European involvement in the Belt and Road initiative is not unprecedented, as Greece pioneered these relations in the Pireus, giving China free access to a permanent port for the stationing of a hypothetical naval force in the Mediterranean, a fact which has whistled by relatively unnoticed until now, as was the case with the port of Djibouti which now rests in Chinese hands. China strenuously denies that these ports are military in nature, but evidence suggest otherwise as warships from the People´s Liberation Army Navy (PLAN) are now permanently based there, a fact difficult to contest. 

For the moment, the commercial balance of the Chinese investments in Africa can be analysed from very different perspectives and not all necessarily negative. African countries like Mauritania and Angola have signed up for investments which have provided both countries with important benefits. Mauritania has a rich fishing industry which has placed at the hands of Chinese fishing companies in return for investments in the field of military materiel amongst others. But this return investment has a catch, as maintenance and spares for this equipment must be acquired via Chinese companies as they are not possible to obtain elsewhere, leaving this back payment trapped in a circle in which China alone is the sole source of aid. True that fishing factories have been established in Mauritania, as is the case with the one located in Nouadihbou, but its personnel is Chinese only, as is the small fishing fleet permanently anchored just a few hundred yards off this factory which operates undisturbed.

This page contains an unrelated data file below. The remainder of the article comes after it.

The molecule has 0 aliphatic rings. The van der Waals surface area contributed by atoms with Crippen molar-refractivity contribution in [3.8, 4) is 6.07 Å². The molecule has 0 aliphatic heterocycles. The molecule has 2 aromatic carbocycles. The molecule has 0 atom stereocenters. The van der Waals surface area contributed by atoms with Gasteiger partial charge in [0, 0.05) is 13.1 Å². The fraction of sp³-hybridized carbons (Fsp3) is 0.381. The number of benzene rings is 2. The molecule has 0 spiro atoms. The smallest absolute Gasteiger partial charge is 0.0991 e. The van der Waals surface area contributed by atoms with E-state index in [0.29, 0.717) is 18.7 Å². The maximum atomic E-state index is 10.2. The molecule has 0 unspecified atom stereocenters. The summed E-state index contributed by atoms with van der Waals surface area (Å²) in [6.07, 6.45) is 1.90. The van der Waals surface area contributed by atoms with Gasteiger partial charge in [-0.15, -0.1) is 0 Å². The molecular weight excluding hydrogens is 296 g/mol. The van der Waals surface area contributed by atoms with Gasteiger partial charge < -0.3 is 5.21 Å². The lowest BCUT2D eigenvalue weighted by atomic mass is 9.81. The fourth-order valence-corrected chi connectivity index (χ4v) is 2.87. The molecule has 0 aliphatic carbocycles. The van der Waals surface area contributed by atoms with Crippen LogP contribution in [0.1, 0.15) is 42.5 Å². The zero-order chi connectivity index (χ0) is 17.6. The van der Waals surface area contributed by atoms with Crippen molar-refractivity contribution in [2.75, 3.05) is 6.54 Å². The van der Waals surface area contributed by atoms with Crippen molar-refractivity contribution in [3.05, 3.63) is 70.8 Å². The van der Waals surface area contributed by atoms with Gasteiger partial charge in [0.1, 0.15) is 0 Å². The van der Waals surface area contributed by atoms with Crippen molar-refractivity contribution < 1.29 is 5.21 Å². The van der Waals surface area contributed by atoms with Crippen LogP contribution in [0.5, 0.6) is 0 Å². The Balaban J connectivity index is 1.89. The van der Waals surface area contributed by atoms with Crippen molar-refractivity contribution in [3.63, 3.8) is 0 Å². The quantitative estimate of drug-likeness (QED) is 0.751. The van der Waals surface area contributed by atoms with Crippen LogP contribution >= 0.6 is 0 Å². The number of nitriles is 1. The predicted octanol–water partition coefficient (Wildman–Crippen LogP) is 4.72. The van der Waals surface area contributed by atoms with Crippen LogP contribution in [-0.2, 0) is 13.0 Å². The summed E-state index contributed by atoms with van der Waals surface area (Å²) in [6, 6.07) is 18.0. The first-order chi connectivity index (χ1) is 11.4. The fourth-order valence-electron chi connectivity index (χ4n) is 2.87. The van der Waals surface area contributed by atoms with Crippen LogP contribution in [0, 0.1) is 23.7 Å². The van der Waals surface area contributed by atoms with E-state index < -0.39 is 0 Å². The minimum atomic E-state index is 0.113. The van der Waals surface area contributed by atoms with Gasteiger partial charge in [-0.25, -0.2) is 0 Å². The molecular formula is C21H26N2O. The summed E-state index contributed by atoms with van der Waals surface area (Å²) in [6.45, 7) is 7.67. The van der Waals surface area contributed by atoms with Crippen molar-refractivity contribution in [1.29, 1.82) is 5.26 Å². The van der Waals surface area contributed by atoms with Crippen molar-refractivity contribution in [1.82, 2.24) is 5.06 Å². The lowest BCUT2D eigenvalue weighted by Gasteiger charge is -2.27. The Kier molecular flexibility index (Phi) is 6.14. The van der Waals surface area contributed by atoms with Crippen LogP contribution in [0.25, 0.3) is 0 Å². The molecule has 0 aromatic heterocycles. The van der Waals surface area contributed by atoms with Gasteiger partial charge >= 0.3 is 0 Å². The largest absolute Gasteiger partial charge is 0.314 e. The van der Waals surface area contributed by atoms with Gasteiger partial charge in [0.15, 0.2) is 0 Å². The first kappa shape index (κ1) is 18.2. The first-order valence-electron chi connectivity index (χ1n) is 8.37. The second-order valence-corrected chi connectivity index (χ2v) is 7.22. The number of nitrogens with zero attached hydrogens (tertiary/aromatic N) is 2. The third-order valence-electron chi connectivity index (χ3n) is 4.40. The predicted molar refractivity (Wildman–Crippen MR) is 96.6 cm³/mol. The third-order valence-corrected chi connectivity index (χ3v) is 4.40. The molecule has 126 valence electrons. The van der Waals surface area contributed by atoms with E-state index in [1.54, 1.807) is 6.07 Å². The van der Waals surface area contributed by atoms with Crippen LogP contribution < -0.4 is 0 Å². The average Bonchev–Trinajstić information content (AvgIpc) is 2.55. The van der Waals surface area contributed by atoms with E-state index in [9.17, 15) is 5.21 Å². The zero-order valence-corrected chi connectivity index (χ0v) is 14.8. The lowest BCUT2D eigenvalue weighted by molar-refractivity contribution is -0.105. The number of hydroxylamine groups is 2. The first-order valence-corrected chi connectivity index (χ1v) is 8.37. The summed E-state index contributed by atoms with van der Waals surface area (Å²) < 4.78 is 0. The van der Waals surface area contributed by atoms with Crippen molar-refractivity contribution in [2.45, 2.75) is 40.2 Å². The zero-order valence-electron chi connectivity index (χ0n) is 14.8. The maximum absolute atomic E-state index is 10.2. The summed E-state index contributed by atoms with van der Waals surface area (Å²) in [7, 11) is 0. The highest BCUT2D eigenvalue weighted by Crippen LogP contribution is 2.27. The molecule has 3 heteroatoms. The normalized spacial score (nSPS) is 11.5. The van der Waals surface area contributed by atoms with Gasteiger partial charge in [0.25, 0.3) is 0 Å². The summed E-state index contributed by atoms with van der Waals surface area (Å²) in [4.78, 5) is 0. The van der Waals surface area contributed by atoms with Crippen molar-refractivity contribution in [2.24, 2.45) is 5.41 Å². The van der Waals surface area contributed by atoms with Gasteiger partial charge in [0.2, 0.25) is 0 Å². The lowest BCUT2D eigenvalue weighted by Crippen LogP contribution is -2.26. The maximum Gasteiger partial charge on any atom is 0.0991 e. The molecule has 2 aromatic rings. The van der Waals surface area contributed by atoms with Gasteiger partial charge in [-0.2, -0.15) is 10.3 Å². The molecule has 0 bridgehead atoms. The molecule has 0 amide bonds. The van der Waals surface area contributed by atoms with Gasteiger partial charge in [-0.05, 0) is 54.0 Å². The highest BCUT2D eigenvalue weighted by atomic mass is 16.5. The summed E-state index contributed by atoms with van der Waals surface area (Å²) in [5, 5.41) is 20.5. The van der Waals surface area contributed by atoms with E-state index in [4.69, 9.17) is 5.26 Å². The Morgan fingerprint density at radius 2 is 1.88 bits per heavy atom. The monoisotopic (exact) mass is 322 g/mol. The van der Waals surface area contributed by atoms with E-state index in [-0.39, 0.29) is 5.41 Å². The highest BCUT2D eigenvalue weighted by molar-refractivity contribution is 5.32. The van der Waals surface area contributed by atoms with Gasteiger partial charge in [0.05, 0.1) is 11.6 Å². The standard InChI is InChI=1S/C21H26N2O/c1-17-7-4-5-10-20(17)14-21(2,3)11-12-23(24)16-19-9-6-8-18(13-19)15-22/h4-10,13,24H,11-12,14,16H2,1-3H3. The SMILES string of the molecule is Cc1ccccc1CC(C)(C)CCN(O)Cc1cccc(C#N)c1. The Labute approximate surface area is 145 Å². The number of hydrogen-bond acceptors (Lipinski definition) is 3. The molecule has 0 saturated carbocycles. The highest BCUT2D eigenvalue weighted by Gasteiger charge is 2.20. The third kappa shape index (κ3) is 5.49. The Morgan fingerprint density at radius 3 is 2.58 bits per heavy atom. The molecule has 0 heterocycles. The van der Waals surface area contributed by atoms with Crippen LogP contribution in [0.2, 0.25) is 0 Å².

But infrastructure is a key element if OBOR is going to work. At the moment, there are barely any African capitals with a solid road network to connect them, if any at all. The same applies to the rail network despite China´s interest in creating a high speed rail network to connect all 54 African capitals, an initiative put forward in 2014 by Chinese premier Li Keqiang[1], a dream still to be realized. Other projects as the above mentioned port of Djibouti in which China is the sole benefactor, are in clear contrast with a disunited African policy in terms of what it really needs, rather than what it wants. Former Chinese advisor to Senegalese president, Ibrahim Diong made it clear that “if your problem is energy, and you build a stadium, who´s to blame?”, a statement difficult to counter.

Mauritania is not the only case of a galloping debt-generating relationship between an African nation and China, but reflects well enough the kind of commercial ties which the UK may be contributing to should its policy continue along these lines. Most troubling of all is the fact that somewhere along the road seems to be China´s will to have a permanent fleet stationed in the heart of the Mediterranean, a reality which is soon becoming by way of Greece, and which will certainly converge in unprecedented consequences with China´s PLAN man´o´war operating freely in NATO´s own backyard . Perhaps the UK knows best and has taken all possible consequences into account. But perhaps it hasn´t.

 

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Juan Del Pozo Berenguer es Capitán de Corbeta de la Armada Española y colaborador del Centro de Seguridad Internacional (Instituto de Política Internacional)

 

 

[1] Two Belts, one Road? The role of Africa in China’s Belt & Road initiative, Julia Breuer, July 2017

 

Imágenes: Getty, European Parliament